optimMSSD: Optimization of sample configurations for spatial...

Description Usage Arguments Details Value Note Author(s) References See Also Examples


Optimize a sample configuration for spatial interpolation. The criterion used is the mean squared shortest distance (MSSD) between sample points and prediction points.


optimMSSD(points, candi, schedule = scheduleSPSANN(), plotit = FALSE,
  track = FALSE, boundary, progress = "txt", verbose = FALSE)

objMSSD(points, candi)



Integer value, integer vector, data frame or matrix, or list.

  • Integer value. The number of points. These points will be randomly sampled from candi to form the starting sample configuration.

  • Integer vector. The row indexes of candi that correspond to the points that form the starting sample configuration. The length of the vector defines the number of points.

  • Data frame or matrix. An object with three columns in the following order: [, "id"], the row indexes of candi that correspond to each point, [, "x"], the projected x-coordinates, and [, "y"], the projected y-coordinates.

  • List. An object with two named sub-arguments: fixed, a data frame or matrix with the projected x- and y-coordinates of the existing sample configuration – kept fixed during the optimization –, and free, an integer value defining the number of points that should be added to the existing sample configuration – free to move during the optimization.


Data frame or matrix with the candidate locations for the jittered points. candi must have two columns in the following order: [, "x"], the projected x-coordinates, and [, "y"], the projected y-coordinates.


List with 11 named sub-arguments defining the control parameters of the cooling schedule. See scheduleSPSANN.


(Optional) Logical for plotting the optimization results, including a) the progress of the objective function, and b) the starting (gray circles) and current sample configuration (black dots), and the maximum jitter in the x- and y-coordinates. The plots are updated at each 10 jitters. When adding points to an existing sample configuration, fixed points are indicated using black crosses. Defaults to plotit = FALSE.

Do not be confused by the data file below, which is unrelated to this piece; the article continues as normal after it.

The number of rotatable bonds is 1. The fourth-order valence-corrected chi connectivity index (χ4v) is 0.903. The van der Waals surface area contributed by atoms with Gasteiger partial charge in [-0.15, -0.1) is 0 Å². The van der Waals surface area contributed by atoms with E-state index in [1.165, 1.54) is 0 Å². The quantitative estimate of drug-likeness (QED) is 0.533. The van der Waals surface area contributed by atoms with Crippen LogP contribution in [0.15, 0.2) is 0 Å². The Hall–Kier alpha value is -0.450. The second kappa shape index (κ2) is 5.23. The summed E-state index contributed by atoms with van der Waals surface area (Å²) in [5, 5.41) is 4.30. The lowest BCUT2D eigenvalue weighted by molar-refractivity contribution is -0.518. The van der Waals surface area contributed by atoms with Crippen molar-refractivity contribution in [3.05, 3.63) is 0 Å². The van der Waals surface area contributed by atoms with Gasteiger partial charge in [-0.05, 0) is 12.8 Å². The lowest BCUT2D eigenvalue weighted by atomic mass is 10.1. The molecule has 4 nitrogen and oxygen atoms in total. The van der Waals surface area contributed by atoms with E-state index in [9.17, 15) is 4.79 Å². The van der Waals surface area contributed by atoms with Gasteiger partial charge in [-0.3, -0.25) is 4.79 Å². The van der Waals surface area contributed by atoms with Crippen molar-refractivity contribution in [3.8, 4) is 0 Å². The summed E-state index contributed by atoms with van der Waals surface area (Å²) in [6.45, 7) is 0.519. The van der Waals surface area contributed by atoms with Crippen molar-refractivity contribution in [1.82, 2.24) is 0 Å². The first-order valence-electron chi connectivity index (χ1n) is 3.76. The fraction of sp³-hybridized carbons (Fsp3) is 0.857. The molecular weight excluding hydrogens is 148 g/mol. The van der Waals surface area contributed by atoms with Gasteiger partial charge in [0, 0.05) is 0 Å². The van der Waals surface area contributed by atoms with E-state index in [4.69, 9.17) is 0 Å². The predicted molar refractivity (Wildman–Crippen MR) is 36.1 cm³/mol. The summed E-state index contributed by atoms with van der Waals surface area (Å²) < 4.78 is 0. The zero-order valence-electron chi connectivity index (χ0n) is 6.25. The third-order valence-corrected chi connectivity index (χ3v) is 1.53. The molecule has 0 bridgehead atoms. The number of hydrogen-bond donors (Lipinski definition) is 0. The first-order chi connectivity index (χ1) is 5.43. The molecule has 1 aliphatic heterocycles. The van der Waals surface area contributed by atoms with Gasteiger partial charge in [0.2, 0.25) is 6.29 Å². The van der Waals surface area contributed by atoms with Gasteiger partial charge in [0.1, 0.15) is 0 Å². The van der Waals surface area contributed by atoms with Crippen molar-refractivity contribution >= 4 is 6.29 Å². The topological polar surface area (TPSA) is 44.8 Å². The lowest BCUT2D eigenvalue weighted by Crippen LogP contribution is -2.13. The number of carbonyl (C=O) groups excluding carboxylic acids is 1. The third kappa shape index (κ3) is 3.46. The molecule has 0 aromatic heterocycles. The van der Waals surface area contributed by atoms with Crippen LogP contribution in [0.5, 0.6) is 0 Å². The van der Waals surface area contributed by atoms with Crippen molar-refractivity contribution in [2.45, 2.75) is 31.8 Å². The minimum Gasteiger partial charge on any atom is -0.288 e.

(Optional) Logical value. Should the evolution of the energy state be recorded and returned along with the result? If track = FALSE (the default), only the starting and ending energy states are returned along with the results.


(Optional) SpatialPolygon defining the boundary of the spatial domain. If missing and plotit = TRUE, boundary is estimated from candi.


(Optional) Type of progress bar that should be used, with options "txt", for a text progress bar in the R console, "tk", to put up a Tk progress bar widget, and NULL to omit the progress bar. A Tk progress bar widget is useful when using parallel processors. Defaults to progress = "txt".


(Optional) Logical for printing messages about the progress of the optimization. Defaults to verbose = FALSE.


Details about the mechanism used to generate a new sample configuration out of the current sample configuration by randomly perturbing the coordinates of a sample point are available in the help page of spJitter.

Spatial coverage sampling

Spatial coverage sampling is based on the knowledge that the kriging variance depends upon the distance between sample points. As such, the better the spread of the sample points in the spatial domain, the smaller the kriging variance. This is similar to using a regular grid of sample points. However, a regular grid usually is suboptimal for irregularly shaped areas.


optimMSSD returns an object of class OptimizedSampleConfiguration: the optimized sample configuration with details about the optimization.

objMSSD returns a numeric value: the energy state of the sample configuration – the objective function value.


The distance between two points is computed as the Euclidean distance between them. This computation assumes that the optimization is operating in the two-dimensional Euclidean space, i.e. the coordinates of the sample points and candidate locations should not be provided as latitude/longitude. spsann has no mechanism to check if the coordinates are projected: the user is responsible for making sure that this requirement is attained.

This function was derived with modifications from the method known as spatial coverage sampling originally proposed by Brus, de Gruijter and van Groenigen (2006), and implemented in the R-package spcosa by Dennis Walvoort, Dick Brus and Jaap de Gruijter.


Alessandro Samuel-Rosa alessandrosamuelrosa@gmail.com


Brus, D. J.; de Gruijter, J. J.; van Groenigen, J.-W. Designing spatial coverage samples using the k-means clustering algorithm. In: P. Lagacherie,A. M.; Voltz, M. (Eds.) Digital soil mapping – an introductory perspective. Elsevier, v. 31, p. 183-192, 2006.

de Gruijter, J. J.; Brus, D.; Bierkens, M.; Knotters, M. Sampling for natural resource monitoring. Berlin: Springer, p. 332, 2006.

Walvoort, D. J. J.; Brus, D. J.; de Gruijter, J. J. An R package for spatial coverage sampling and random sampling from compact geographical strata by k-means. Computers and Geosciences. v. 36, p. 1261-1267, 2010.

See Also

[distanceFromPoints](https://CRAN.R-project.org/package=raster), [stratify](https://CRAN.R-project.org/package=spcosa).


candi <- meuse.grid[, 1:2]
schedule <- scheduleSPSANN(chains = 1, initial.temperature = 5000000,
                           x.max = 1540, y.max = 2060, x.min = 0, 
                           y.min = 0, cellsize = 40)
res <- optimMSSD(points = 10, candi = candi, schedule = schedule)
objSPSANN(res) - objMSSD(candi = candi, points = res)

spsann documentation built on May 2, 2019, 1:36 p.m.